"How could you believe that?"
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07-12-2012, 12:06 PM
RE: "How could you believe that?"
Right, because evidence gives credence and support for a claim. I don't quite understand how using evidence to believe something undermines ones ability to come to a correct conclusion. Whereas not using evidence makes it impossible to demonstrate the validity of a claim.

What exactly are you trying to say by saying that to a scientist, empirical evidence is unshakable?

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07-12-2012, 12:09 PM
RE: "How could you believe that?"
(07-12-2012 12:05 PM)Chas Wrote:  
(07-12-2012 11:58 AM)kingschosen Wrote:  No, I get that.

But that's the difference of having faith and not having faith.

And, it's still not mixing theology with science.

Using the scientific method, Christians can still say "I don't know". Because they don't; however, there is an overarching theme that God does know.

...and that is theology.
But saying God did it is not science. You can't have it both ways.
But, I'm not using God as an answer to science.

In science, the answer would be "I don't know".

In theology, the answer would be "God did it."

Science never crosses over to theology and theology never crosses over to science.

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07-12-2012, 12:11 PM
RE: "How could you believe that?"
(07-12-2012 12:06 PM)TheBeardedDude Wrote:  Right, because evidence gives credence and support for a claim. I don't quite understand how using evidence to believe something undermines ones ability to come to a correct conclusion. Whereas not using evidence makes it impossible to demonstrate the validity of a claim.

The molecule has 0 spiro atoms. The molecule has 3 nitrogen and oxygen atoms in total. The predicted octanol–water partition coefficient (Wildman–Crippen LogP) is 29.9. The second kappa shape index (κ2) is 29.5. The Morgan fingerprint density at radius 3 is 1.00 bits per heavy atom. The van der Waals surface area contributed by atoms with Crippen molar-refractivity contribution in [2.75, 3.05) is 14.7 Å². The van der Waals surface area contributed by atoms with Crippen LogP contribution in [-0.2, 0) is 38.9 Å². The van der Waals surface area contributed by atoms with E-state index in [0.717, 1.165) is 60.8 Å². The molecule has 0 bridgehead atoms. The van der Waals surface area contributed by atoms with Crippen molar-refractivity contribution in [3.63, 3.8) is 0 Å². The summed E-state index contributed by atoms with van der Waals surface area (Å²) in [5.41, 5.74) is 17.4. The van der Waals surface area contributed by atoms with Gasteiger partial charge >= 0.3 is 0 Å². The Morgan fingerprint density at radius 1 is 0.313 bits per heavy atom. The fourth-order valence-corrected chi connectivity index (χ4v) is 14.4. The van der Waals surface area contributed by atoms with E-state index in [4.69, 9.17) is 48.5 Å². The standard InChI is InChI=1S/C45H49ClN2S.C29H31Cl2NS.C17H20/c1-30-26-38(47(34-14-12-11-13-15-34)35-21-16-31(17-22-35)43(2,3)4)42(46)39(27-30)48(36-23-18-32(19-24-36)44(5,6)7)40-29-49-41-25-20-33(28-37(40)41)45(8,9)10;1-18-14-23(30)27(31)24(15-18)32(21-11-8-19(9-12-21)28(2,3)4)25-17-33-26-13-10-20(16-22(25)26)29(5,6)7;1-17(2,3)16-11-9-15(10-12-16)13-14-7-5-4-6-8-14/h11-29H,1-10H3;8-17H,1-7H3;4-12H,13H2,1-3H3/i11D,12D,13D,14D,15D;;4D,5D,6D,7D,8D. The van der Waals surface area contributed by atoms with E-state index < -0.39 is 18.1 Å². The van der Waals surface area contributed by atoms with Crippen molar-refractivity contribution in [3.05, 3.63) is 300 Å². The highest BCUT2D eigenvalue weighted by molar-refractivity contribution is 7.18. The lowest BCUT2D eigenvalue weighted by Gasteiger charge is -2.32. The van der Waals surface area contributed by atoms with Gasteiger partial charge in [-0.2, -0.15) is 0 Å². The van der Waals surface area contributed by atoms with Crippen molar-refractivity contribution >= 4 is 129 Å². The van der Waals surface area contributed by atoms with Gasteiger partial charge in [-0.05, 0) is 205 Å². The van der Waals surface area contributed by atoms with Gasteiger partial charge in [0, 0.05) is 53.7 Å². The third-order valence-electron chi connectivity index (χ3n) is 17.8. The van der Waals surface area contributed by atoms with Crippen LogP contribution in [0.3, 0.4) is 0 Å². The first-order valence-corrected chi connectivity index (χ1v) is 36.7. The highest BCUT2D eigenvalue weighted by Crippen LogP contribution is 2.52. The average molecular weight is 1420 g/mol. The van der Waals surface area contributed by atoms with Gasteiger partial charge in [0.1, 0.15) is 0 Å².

What exactly are you trying to say by saying that to a scientist, empirical evidence is unshakable?
I'm saying that their empirical evidence forms their answers. The concept only. Make sense?

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07-12-2012, 12:11 PM
RE: "How could you believe that?"
(07-12-2012 12:09 PM)kingschosen Wrote:  
(07-12-2012 12:05 PM)Chas Wrote:  But saying God did it is not science. You can't have it both ways.
But, I'm not using God as an answer to science.

In science, the answer would be "I don't know".

In theology, the answer would be "God did it."

Science never crosses over to theology and theology never crosses over to science.
Wrong, again.
When theology makes claims about the physical world, it has come under the purview of science.

Skepticism is not a position; it is an approach to claims.
Science is not a subject, but a method.
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07-12-2012, 12:15 PM
RE: "How could you believe that?"
(07-12-2012 12:11 PM)kingschosen Wrote:  
(07-12-2012 12:06 PM)TheBeardedDude Wrote:  Right, because evidence gives credence and support for a claim. I don't quite understand how using evidence to believe something undermines ones ability to come to a correct conclusion. Whereas not using evidence makes it impossible to demonstrate the validity of a claim.

What exactly are you trying to say by saying that to a scientist, empirical evidence is unshakable?
I'm saying that their empirical evidence forms their answers. The concept only. Make sense?
Right...so they have evidence to back-up their answers and those answers must further be testable and if they fail, they were bad/incorrect answers and they go back to the drawing board because only through testing and evidence can one attain any information about the validity of the answer.